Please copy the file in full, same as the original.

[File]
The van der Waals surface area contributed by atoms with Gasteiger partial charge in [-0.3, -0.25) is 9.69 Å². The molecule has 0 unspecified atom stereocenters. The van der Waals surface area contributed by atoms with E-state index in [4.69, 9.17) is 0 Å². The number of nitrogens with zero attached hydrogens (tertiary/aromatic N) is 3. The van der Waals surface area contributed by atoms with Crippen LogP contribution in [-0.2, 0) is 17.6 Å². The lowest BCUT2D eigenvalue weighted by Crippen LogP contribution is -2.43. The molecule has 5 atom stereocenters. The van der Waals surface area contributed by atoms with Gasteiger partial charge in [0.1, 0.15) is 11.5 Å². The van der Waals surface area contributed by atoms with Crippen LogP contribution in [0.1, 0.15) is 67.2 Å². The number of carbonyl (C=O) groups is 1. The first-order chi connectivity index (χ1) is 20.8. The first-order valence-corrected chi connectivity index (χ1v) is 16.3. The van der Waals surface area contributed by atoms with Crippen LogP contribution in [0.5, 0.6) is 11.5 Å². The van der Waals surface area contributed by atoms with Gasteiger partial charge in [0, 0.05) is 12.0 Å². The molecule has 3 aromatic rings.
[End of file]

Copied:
The van der Waals surface area contributed by atoms with Gasteiger partial charge in [-0.3, -0.25) is 9.69 Å². The molecule has 0 unspecified atom stereocenters. The van der Waals surface area contributed by atoms with E-state index in [4.69, 9.17) is 0 Å². The number of nitrogens with zero attached hydrogens (tertiary/aromatic N) is 3. The van der Waals surface area contributed by atoms with Crippen LogP contribution in [-0.2, 0) is 17.6 Å². The lowest BCUT2D eigenvalue weighted by Crippen LogP contribution is -2.43. The molecule has 5 atom stereocenters. The van der Waals surface area contributed by atoms with Gasteiger partial charge in [0.1, 0.15) is 11.5 Å². The van der Waals surface area contributed by atoms with Crippen LogP contribution in [0.1, 0.15) is 67.2 Å². The number of carbonyl (C=O) groups is 1. The first-order chi connectivity index (χ1) is 20.8. The first-order valence-corrected chi connectivity index (χ1v) is 16.3. The van der Waals surface area contributed by atoms with Crippen LogP contribution in [0.5, 0.6) is 11.5 Å². The van der Waals surface area contributed by atoms with Gasteiger partial charge in [0, 0.05) is 12.0 Å². The molecule has 3 aromatic rings.